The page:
Turkey is preparing to put nearly 200 active and retired Turkish officers, including former chiefs of the air force and navy, on trial for allegedly plotting to topple the Islamic-rooted government in 2003.
The trial begins Thursday at a special court house in the town of Silivri, near Istanbul and marks the government's increasing confidence in confronting a military that once held sway over Turkish political life.
Prosecutors have not made public any evidence or details of the accusations, but the Taraf newspaper has published what it calls leaked copies of documents pertaining to an alleged conspiracy dubbed "Sledgehammer."
The alleged plans include blowing up at least two major mosques during Friday prayers; assassinating some Christian and Jewish leaders; and shooting down a Turkish warplane and blaming it on Greece, the country's historic rival.
Taraf says the conspirators hoped the chaos would lead to calls for a military takeover, and planned to turn stadiums into open-air prisons capable of holding tens of thousands of detainees. The paper says it has provided the documents to prosecutors, who are using them in their case.
The military, which has overthrown three governments since 1960 and pressured an Islamic-led government to step down in 1997, has denied such a plot, saying documents used as evidence were from a military training seminar during which officers simulated a scenario of internal strife.
Unable to independently assess the evidence, Turks remain divided on the authenticity of the plot and the threat it may have posed. What is clear, however, is that the balance of power in Turkey has tipped significantly in favor of civilian authorities, whose arrests of high-ranking military officers would have once been unimaginable.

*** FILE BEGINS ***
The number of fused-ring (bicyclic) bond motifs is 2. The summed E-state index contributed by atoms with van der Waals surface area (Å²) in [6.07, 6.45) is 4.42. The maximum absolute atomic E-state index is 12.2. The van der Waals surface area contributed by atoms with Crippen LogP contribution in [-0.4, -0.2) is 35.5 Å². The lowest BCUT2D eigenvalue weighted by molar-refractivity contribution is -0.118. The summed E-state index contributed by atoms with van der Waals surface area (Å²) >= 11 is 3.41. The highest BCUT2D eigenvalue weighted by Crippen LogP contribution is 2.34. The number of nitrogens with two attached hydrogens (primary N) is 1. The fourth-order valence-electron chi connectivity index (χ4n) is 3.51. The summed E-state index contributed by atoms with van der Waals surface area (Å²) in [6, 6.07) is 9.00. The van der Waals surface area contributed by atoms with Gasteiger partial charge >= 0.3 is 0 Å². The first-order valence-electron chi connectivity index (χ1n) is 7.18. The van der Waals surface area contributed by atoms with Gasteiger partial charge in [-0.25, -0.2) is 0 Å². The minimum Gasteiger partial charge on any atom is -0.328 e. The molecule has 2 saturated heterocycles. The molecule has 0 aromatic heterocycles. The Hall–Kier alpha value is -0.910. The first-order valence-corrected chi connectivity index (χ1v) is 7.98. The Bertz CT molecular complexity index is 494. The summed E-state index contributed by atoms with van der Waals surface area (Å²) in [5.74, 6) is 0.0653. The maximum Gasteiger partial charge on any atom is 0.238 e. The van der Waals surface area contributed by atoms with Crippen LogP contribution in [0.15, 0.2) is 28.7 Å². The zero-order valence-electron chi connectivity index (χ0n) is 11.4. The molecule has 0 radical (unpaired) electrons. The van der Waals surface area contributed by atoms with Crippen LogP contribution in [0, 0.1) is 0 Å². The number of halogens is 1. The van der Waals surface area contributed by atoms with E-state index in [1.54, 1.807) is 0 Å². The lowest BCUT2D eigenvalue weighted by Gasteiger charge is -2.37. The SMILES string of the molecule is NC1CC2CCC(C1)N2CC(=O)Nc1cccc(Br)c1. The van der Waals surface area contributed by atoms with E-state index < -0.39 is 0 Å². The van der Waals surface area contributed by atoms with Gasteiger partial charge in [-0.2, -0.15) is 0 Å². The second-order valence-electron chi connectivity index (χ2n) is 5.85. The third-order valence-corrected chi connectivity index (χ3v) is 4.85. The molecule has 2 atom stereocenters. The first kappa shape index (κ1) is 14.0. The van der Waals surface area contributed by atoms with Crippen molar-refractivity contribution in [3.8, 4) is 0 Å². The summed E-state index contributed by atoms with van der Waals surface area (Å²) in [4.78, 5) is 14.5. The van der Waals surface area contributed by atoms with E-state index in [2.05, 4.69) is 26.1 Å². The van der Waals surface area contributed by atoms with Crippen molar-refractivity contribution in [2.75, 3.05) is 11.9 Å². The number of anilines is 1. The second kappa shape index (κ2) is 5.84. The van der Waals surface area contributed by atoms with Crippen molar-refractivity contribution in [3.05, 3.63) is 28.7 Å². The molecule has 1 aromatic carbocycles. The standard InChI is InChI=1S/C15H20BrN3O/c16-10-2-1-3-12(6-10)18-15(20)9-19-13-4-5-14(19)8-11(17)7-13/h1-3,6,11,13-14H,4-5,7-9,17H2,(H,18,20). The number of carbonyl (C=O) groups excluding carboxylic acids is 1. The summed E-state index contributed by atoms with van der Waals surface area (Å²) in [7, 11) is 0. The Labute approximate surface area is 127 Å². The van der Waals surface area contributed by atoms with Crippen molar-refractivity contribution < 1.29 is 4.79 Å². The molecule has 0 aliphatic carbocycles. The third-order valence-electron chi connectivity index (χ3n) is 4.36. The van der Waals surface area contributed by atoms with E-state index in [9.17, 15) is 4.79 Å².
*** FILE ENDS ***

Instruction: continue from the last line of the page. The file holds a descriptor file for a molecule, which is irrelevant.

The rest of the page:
In late November, the government dismissed three high-ranking officers, two major generals and a rear admiral, from duty pending the outcome of the trial, which could take at least a few years.
Also among the suspects is the former head of the country's National Security Council, once a powerful group of top military officials that exerted strong pressure on the government to follow a strictly secular line, including conducting close surveillance of radical Islamic movements. Prime Minister Recep Tayyip Erdogan's government has dramatically curbed its powers since coming to power in 2002 and turned it into a merely advisory body on security affairs.
All 196 suspects are free pending trial and it is not clear how many of them will attend Thursday's session, during which the court will ask every suspect to identify himself. Some officers face up to 20 years in prison if convicted.
Justice Minister Sadullah Ergin said Wednesday that a state judiciary board voted unanimously this week to replace the head judge of the court that will oversee the trial because of an ongoing disciplinary probe related to other cases.
More than 400 people - including academics, journalists, politicians and soldiers - are already on trial on separate charges of plotting to bring down the government. That case focuses on a conspiracy by an alleged gang of extremist secular nationalists called "Ergenekon," the name of a legendary valley in Central Asia believed to be the ancestral homeland of the Turkish people.
Critics say the cases are built on flimsy evidence and illegal wiretaps, and are designed to silence Erdogan's pro-secular opponents. The government denies the cases are politically motivated.
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